Structurally, I’m very keen on a model that we’ve developed in my own service whereby I’m a Patient Director. It’s an executive role, commensurate with the clinical and managing directors, I have an operational portfolio of patient and public involvement and experience and the like, but what I have is a pool of paid, supported and trained patient partners, like that person whose stayed in the room for those 4 or 5 days, she became our first patient partner and we worked together to co-design a pool of improvement and safety partners and they have leadership skills. So they bring what they bring but they also supported to ask questions, challenge assumptions, be vulnerable, disclose, really rehumanise the discussions . So that model of having a Patient Director with lived experience at the very top of an organisation, shared decision-making at a senior strategic leadership government level alongside patient partners and improvement and safety level who themselves move into government roles, what that bring is a career progression for people. It brings in those renewable, shall we say sustainable, resources into the heart of healthcare.
So going back to the original question, if we want to sustain health systems as they are and imagine, and envisage, a beleaguered health system, up against the demands of the population, a bit like a wall against an oncoming river, then that’s a recipe for continuing polarisation and power-play. But if we support with lived experience to be our resource in the future, to come in, to peer support, to lived advocacy, to do recovery work, to co-design and co-deliver resources, we have an almost infinite solar power for a sustainable eco-health system, so patients become a solution rather than problem.
There are potentially a few good apples who are also hungry for change. How can we support and empower them to speak up within their organisations?
This is it, you are doing it. So all one can do is offer the space. You can’t empower people, what you can do is sow the seeds and create the climate. There are thousands and thousands of people I know who could do this easily, with a bit of support, particularly confidence-building and recognising their expertise, because they have been damaged, they have mental problems, have damaged relationships, don’t trust anybody, they are broken and ill and in pain so we’re working with people for whom this is immense emotional labour so all we can do is creat opportunities. So let’s say if we are developing a network, a third of them are going to be managerial, a third clinicians, and a third patients and you start from there.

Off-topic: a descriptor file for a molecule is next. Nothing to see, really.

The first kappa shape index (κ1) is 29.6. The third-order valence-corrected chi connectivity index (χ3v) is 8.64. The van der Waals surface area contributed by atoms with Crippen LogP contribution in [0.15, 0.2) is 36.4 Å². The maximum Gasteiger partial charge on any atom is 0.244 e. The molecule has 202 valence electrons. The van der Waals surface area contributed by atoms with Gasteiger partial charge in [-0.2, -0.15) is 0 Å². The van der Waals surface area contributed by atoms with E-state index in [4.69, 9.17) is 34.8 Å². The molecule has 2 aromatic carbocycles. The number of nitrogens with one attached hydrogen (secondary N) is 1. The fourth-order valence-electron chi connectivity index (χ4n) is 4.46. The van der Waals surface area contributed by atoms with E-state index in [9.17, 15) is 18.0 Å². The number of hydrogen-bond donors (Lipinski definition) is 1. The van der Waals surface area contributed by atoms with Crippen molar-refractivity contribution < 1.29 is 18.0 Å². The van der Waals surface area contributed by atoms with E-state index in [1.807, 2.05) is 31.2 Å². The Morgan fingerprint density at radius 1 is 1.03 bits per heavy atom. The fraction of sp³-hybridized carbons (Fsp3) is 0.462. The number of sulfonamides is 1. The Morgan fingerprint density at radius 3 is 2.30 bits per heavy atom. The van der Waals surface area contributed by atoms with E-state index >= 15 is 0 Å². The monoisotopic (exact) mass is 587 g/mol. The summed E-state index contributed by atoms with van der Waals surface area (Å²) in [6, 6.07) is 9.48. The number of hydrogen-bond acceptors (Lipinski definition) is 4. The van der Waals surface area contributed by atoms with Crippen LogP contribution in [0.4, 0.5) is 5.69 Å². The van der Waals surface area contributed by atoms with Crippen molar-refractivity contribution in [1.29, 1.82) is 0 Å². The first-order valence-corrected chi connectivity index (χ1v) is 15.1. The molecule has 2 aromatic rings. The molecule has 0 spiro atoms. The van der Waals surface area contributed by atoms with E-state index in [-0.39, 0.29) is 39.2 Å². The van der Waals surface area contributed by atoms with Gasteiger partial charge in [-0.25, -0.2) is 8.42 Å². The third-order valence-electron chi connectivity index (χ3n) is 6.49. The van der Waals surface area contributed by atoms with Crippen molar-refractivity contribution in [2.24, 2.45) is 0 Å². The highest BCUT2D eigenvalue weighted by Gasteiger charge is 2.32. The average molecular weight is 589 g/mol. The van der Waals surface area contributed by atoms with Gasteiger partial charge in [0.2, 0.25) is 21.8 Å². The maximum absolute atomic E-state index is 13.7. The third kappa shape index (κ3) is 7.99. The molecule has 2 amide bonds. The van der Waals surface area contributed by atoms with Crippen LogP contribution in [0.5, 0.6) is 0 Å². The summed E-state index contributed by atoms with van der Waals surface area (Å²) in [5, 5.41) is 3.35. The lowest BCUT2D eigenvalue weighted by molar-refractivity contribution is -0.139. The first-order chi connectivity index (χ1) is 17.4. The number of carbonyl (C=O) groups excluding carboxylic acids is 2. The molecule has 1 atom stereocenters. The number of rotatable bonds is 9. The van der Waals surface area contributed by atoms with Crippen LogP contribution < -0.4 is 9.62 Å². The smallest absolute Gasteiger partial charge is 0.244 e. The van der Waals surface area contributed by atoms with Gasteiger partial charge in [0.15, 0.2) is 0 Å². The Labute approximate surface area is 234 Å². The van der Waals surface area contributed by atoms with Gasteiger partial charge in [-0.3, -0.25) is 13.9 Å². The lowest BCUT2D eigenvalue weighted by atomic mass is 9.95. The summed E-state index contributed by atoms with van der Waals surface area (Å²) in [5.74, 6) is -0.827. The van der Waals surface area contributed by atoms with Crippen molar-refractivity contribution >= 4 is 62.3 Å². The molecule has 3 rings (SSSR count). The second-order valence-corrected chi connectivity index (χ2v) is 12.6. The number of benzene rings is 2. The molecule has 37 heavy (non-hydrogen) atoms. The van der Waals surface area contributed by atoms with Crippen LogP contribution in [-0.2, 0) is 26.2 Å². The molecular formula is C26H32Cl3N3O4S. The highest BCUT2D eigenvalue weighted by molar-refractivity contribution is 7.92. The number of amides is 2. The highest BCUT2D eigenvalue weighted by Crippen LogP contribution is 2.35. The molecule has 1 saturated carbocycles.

What is your advice to new multi stakeholder regional platforms like CAPE in Asia where patient engagement is still in a nascent stage?
I don’t buy that assumption because when I was a younger community development activist, my heroes were in developing countries- there was peer support for Tuberculosis , there were Chinese barefoot doctors, there was a man in Bangladesh running a drug factory. Community development is what developing countries know all about and being fledging or being new means you don’t have to go through what we’ve gone through. I think it’s probably deeply patronising for me to say you’ve got to learn from us, I know from your friends in the SingHealth Patient Advocacy Network (SPAN) they’re doing amazing work and they don’t realise that they’re way ahead what some of us are doing. I think there is an advantage in being new, all I would say is don’t make the same mistakes, don’t set up all the focus groups, don’t do all the surveys, just go straight in and do the community development, peer support, have people at the table. I think there is an advantage to freshness and that huge legacy of community development not to be underestimated.
I think the thing is to sell the benefits. Even within the health system over here, there is a real boredom around patient and public engagement. So, I think if you can get one or two projects going where there is co-production, people see the benefits and people will shine the light on it. I don’t know where the challenges are, whether its policymakers or managers or commissioning level of funding, I don’t know enough about the system, but my guess is that they need to do engagement by getting feedback and by having representatives on committees and maybe gently challenge the model of engagement that they default to; and that there is another way.